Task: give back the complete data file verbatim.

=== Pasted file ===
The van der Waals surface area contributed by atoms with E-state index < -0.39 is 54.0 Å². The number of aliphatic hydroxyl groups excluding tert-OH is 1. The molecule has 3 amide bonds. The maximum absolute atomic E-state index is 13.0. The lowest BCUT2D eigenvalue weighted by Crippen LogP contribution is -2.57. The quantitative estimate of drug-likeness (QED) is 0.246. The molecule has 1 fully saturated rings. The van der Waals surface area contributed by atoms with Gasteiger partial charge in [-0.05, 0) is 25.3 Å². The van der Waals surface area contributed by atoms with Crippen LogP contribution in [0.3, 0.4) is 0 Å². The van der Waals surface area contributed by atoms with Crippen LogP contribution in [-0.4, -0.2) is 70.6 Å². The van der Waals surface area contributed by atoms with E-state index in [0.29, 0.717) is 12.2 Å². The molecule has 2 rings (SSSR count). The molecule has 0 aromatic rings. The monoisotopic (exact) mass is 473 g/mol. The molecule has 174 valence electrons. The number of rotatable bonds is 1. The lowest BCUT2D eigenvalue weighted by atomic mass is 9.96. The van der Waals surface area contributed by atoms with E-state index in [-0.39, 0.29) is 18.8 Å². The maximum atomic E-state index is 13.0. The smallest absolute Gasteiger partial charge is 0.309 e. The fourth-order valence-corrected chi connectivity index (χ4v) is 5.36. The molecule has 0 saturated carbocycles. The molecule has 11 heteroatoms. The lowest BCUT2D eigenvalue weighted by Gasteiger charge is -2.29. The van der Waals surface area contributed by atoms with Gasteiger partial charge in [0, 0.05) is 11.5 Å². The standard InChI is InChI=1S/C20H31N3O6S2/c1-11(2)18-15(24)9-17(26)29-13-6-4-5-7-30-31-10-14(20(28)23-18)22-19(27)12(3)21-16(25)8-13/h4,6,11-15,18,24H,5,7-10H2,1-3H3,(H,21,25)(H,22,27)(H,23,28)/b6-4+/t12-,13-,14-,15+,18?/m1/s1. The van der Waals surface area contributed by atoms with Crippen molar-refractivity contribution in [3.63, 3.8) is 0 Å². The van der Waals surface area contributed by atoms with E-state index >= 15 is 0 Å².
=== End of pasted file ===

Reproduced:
The van der Waals surface area contributed by atoms with E-state index < -0.39 is 54.0 Å². The number of aliphatic hydroxyl groups excluding tert-OH is 1. The molecule has 3 amide bonds. The maximum absolute atomic E-state index is 13.0. The lowest BCUT2D eigenvalue weighted by Crippen LogP contribution is -2.57. The quantitative estimate of drug-likeness (QED) is 0.246. The molecule has 1 fully saturated rings. The van der Waals surface area contributed by atoms with Gasteiger partial charge in [-0.05, 0) is 25.3 Å². The van der Waals surface area contributed by atoms with Crippen LogP contribution in [0.3, 0.4) is 0 Å². The van der Waals surface area contributed by atoms with Crippen LogP contribution in [-0.4, -0.2) is 70.6 Å². The van der Waals surface area contributed by atoms with E-state index in [0.29, 0.717) is 12.2 Å². The molecule has 2 rings (SSSR count). The molecule has 0 aromatic rings. The monoisotopic (exact) mass is 473 g/mol. The molecule has 174 valence electrons. The number of rotatable bonds is 1. The lowest BCUT2D eigenvalue weighted by atomic mass is 9.96. The van der Waals surface area contributed by atoms with E-state index in [-0.39, 0.29) is 18.8 Å². The maximum atomic E-state index is 13.0. The smallest absolute Gasteiger partial charge is 0.309 e. The fourth-order valence-corrected chi connectivity index (χ4v) is 5.36. The molecule has 0 saturated carbocycles. The molecule has 11 heteroatoms. The lowest BCUT2D eigenvalue weighted by Gasteiger charge is -2.29. The van der Waals surface area contributed by atoms with Gasteiger partial charge in [0, 0.05) is 11.5 Å². The standard InChI is InChI=1S/C20H31N3O6S2/c1-11(2)18-15(24)9-17(26)29-13-6-4-5-7-30-31-10-14(20(28)23-18)22-19(27)12(3)21-16(25)8-13/h4,6,11-15,18,24H,5,7-10H2,1-3H3,(H,21,25)(H,22,27)(H,23,28)/b6-4+/t12-,13-,14-,15+,18?/m1/s1. The van der Waals surface area contributed by atoms with Crippen molar-refractivity contribution in [3.63, 3.8) is 0 Å². The van der Waals surface area contributed by atoms with E-state index >= 15 is 0 Å².